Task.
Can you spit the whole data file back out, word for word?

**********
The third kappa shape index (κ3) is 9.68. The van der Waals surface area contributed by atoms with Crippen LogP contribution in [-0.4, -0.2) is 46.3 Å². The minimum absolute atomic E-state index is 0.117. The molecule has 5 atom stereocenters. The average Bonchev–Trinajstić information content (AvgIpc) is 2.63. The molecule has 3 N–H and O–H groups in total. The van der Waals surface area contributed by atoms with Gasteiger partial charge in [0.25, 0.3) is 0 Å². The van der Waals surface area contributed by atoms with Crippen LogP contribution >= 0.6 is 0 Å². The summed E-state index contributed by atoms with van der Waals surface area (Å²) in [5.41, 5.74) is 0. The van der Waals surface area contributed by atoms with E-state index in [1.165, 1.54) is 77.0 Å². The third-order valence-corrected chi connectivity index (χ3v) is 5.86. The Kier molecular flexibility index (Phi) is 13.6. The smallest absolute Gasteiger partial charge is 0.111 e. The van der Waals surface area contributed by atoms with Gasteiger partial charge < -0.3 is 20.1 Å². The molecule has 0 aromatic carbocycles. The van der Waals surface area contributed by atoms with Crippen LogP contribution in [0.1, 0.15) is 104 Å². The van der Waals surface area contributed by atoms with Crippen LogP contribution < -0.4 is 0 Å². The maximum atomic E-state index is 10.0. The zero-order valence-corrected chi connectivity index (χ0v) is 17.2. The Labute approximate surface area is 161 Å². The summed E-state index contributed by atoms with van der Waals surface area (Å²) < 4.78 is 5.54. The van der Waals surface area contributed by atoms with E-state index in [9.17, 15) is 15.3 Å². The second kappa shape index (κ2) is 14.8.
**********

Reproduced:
The third kappa shape index (κ3) is 9.68. The van der Waals surface area contributed by atoms with Crippen LogP contribution in [-0.4, -0.2) is 46.3 Å². The minimum absolute atomic E-state index is 0.117. The molecule has 5 atom stereocenters. The average Bonchev–Trinajstić information content (AvgIpc) is 2.63. The molecule has 3 N–H and O–H groups in total. The van der Waals surface area contributed by atoms with Gasteiger partial charge in [0.25, 0.3) is 0 Å². The van der Waals surface area contributed by atoms with Crippen LogP contribution >= 0.6 is 0 Å². The summed E-state index contributed by atoms with van der Waals surface area (Å²) in [5.41, 5.74) is 0. The van der Waals surface area contributed by atoms with E-state index in [1.165, 1.54) is 77.0 Å². The third-order valence-corrected chi connectivity index (χ3v) is 5.86. The Kier molecular flexibility index (Phi) is 13.6. The smallest absolute Gasteiger partial charge is 0.111 e. The van der Waals surface area contributed by atoms with Gasteiger partial charge < -0.3 is 20.1 Å². The molecule has 0 aromatic carbocycles. The van der Waals surface area contributed by atoms with Crippen LogP contribution in [0.1, 0.15) is 104 Å². The van der Waals surface area contributed by atoms with Crippen LogP contribution < -0.4 is 0 Å². The maximum atomic E-state index is 10.0. The zero-order valence-corrected chi connectivity index (χ0v) is 17.2. The Labute approximate surface area is 161 Å². The summed E-state index contributed by atoms with van der Waals surface area (Å²) < 4.78 is 5.54. The van der Waals surface area contributed by atoms with E-state index in [9.17, 15) is 15.3 Å². The second kappa shape index (κ2) is 14.8.